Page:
After reading your blog entry and how the actions on September 11th made you think of St. Pauls Chapel, I tried to think of a similar situation that would cause me to wonder about in the midst of life loss. I thought about many of the items that I have in my house that I consider important. My high school letterman jacket, the many pictures of my deceased grandparents and the bronze star medal that I earned in combat, all of which are extremely important to me but not so much that I would want anyone to lose a life over. I guess it’s hard for me to grasp the example of ethics that are portrayed in the poem because I just don’t value anything as much as I value a life. I have not looked up the definition of ethics, but when I hear the word, the first thing that comes to mind is morality. Morality, regardless of age would entail doing the right thing at all times and to me, whether I am a child in a classroom or an older person in the museum.

  16. I think this poem is about how your ethical development is just that a development and as children many are unaware of the fact that one must have codes by which to live by, a moral code. Through years of experiences the speaker realizes that indeed there is not much of a difference between ones world famouse art and ones life. But why, is it the fact that she believe all we leave behind is a legacy. Had the speaker never admired art as she had that day she noticed the vibrancy and beauty within the paintings in that particular museum? Personally I don’t believe that the life of a piece of art should supersede the value of any human life. Which moral code or world view would one attest to?

  17. In the poem “Ethics,” I feel the question of choosing life or art is a tricky one. Like Morris said they are the same after all, so there would be no way to choose. I suppose if I were in that situation I would save a life over the painting, but discussing the question hypothetically and analyzing it, it is not as easy as that. The statement when art is lost the people’s dreams and ideas are lost with it makes the appreciation for art much greater. And that would be the same if a human’s life were lost, the ideas and dreams of that person are also gone forever. I guess that is one point that proves art and life can be one in the same. I don’t know if this applies, but some people hold on to items because of the memories, the item might not necessarily be art, but it still contains something worth hanging onto. When I keep things I feel like if I lose that item I might forget the memory that went a long with it. I would feel the same if I were to lose someone close to me, I might forget the memories we once shared because that person is no longer there to discuss them with me. I don’t think there is an unethical answer to this question, if there is an answer at all.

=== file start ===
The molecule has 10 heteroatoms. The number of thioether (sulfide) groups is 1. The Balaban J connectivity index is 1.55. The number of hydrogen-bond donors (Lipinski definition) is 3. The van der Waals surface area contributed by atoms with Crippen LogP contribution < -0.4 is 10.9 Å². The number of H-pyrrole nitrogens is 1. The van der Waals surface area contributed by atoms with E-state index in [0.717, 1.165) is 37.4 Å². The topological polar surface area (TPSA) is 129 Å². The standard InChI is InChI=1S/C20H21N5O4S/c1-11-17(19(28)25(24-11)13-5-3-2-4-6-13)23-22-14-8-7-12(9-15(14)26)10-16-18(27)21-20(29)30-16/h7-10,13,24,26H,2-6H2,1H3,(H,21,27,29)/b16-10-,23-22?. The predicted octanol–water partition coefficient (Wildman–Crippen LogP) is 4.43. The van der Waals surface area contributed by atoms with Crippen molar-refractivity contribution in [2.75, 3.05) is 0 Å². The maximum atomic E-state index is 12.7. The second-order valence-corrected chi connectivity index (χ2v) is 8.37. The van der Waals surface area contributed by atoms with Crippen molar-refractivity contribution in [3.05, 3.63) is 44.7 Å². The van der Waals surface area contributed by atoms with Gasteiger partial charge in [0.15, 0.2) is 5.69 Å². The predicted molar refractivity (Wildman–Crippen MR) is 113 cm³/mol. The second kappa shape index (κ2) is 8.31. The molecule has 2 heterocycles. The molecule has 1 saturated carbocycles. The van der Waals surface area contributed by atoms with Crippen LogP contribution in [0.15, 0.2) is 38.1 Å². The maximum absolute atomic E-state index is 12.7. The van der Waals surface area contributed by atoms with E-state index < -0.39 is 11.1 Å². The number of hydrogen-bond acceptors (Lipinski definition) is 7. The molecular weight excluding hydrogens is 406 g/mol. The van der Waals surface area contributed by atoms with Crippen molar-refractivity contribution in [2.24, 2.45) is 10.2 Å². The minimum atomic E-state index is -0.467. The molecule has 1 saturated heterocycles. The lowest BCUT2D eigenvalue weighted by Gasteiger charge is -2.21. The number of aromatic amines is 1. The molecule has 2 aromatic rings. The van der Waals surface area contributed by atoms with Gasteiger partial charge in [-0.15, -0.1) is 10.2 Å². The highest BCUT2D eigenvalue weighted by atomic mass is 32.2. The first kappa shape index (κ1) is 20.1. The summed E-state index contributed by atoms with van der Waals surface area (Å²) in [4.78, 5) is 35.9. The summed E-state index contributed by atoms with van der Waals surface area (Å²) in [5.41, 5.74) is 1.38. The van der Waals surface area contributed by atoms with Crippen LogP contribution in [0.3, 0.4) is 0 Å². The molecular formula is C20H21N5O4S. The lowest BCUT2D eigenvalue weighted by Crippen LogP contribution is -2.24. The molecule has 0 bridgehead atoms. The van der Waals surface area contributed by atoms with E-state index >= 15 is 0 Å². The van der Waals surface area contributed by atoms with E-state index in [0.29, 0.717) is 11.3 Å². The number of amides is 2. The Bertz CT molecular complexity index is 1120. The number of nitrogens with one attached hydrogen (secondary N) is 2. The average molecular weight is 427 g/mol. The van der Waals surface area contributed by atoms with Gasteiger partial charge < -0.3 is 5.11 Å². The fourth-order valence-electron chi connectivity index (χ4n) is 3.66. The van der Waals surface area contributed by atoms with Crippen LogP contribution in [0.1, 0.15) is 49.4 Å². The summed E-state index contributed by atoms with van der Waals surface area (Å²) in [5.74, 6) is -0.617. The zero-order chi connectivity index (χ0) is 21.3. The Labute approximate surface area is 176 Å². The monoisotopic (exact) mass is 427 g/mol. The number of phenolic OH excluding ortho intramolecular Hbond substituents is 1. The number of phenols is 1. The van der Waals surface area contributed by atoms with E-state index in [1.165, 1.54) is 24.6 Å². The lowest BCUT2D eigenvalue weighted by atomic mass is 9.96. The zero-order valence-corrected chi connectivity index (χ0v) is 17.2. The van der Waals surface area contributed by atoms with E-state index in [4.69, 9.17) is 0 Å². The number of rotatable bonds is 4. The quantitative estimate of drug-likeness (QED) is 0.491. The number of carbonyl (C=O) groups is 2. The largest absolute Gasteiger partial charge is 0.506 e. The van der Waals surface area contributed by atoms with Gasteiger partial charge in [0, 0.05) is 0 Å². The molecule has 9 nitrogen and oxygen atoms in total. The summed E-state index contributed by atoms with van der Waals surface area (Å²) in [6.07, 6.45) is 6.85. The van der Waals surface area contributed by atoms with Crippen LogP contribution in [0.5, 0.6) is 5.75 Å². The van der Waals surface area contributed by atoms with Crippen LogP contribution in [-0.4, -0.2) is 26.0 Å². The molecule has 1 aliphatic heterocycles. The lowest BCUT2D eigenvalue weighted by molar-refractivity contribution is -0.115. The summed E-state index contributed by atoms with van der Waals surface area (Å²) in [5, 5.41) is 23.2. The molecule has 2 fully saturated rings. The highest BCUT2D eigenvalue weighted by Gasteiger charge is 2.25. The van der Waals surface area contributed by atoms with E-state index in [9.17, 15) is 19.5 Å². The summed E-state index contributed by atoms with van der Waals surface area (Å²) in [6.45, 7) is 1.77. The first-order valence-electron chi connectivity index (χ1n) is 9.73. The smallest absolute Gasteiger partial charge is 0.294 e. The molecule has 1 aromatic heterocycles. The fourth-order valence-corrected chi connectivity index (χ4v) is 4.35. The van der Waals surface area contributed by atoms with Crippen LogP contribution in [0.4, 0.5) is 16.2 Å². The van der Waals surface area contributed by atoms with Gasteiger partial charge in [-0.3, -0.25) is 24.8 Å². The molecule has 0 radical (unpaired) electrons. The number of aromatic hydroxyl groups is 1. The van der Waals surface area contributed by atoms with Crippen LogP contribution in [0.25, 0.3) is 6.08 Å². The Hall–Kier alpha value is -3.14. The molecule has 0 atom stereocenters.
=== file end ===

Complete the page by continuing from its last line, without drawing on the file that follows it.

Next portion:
18. In her poem “Ethics,” Linda Pastan describes a question her teacher would ask students from her ethics class every fall, “If there were a fire in a museum/ which would you save, a Rembrandt painting or an old woman?” This was obviously meant to be a hard choice. However, for the students, such a hypothetical question only brought forth half-hearted answers. To choose between life and a work of art, one would assume it would be easy to pick life but it’s a tough decision because a Rembrandt painting is equally valuable as life. Pastan clearly is in a dilemma, however, not about the answer to the teacher’s question rather about the strength of such a question. Her dislike for the hypothetical situation is apparent in the last line of the poem where she says that an old woman or a painting cannot be saved by young students anyway. Thus, hypothetical ethical quandaries are almost not worthy of speculation, according to Pastan.